BBC Radio 7, 20 December 2009
On the face of it, nothing much happens in this little tale, read by
Emlyn Williams (who also adapted it), The narrator meets a signalman by a lonely tunnel, who not only fears the narrator's
presence, but seems traumatized by the memory of an accident that happened in the recent past when a train crashed coming
through the tunnel. The narrator listens sympathetically and promises to take the signalman to a doctor the next day. However
when the narrator returns he finds the signalman dead, crushed to death by an oncoming train through the tunnel.
With echoes of Arnold Ridley's classic thriller The Ghost Train, "The Signalman"
does not actually tell us whether the train exists, even though the signalman provides vivid descriptions of its red light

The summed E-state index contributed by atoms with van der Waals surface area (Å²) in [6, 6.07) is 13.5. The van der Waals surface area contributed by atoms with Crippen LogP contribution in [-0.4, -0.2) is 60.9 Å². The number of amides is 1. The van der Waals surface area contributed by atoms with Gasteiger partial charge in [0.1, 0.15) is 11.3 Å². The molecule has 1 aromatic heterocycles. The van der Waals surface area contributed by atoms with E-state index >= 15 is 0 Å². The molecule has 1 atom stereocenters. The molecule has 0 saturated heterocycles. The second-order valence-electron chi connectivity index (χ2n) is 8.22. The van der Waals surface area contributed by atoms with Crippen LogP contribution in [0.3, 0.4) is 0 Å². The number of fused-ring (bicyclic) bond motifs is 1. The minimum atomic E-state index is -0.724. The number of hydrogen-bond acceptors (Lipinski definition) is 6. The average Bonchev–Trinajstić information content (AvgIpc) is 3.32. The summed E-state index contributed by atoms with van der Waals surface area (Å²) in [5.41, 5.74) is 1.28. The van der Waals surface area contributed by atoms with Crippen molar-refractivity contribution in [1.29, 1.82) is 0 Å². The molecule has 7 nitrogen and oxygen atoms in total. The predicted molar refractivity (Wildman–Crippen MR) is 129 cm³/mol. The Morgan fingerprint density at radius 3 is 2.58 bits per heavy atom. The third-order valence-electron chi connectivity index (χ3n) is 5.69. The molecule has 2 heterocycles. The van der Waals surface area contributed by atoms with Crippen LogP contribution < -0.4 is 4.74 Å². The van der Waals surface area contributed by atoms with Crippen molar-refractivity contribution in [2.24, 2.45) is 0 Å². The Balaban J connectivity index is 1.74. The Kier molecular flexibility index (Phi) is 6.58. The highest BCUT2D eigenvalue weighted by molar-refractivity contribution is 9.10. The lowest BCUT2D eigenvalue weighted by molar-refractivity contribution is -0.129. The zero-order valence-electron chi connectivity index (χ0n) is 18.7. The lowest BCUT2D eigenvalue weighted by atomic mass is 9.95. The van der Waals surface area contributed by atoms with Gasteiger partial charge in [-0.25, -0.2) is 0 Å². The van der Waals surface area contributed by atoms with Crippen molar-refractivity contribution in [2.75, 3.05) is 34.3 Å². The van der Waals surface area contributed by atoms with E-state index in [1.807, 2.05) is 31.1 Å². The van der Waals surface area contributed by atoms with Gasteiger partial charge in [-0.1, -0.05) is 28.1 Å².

rushing towards him and rendering him almost immobile with fright. Rather the tale focuses on notions of guilt; is the train
actually a projection of the signalman's fevered imagination, a punishment from God for his past sins? Although he is crushed
to death at the end, we have no way of knowing whether this is true or not (the narrator only hears the news in reported speech).
Perhaps the tale represents a warning to everyone not to make light of their sins, as they will come back to haunt them in
the end. The tale, it was read by Williams in a calm, matter-of-fact manner, almost as if he were telling a bedtime story.
This rendered it even more sinister to the listeners suggesting that such catastrophes can become everyday
occurrences unless we acknowledge our sins and try to do something to redeem them.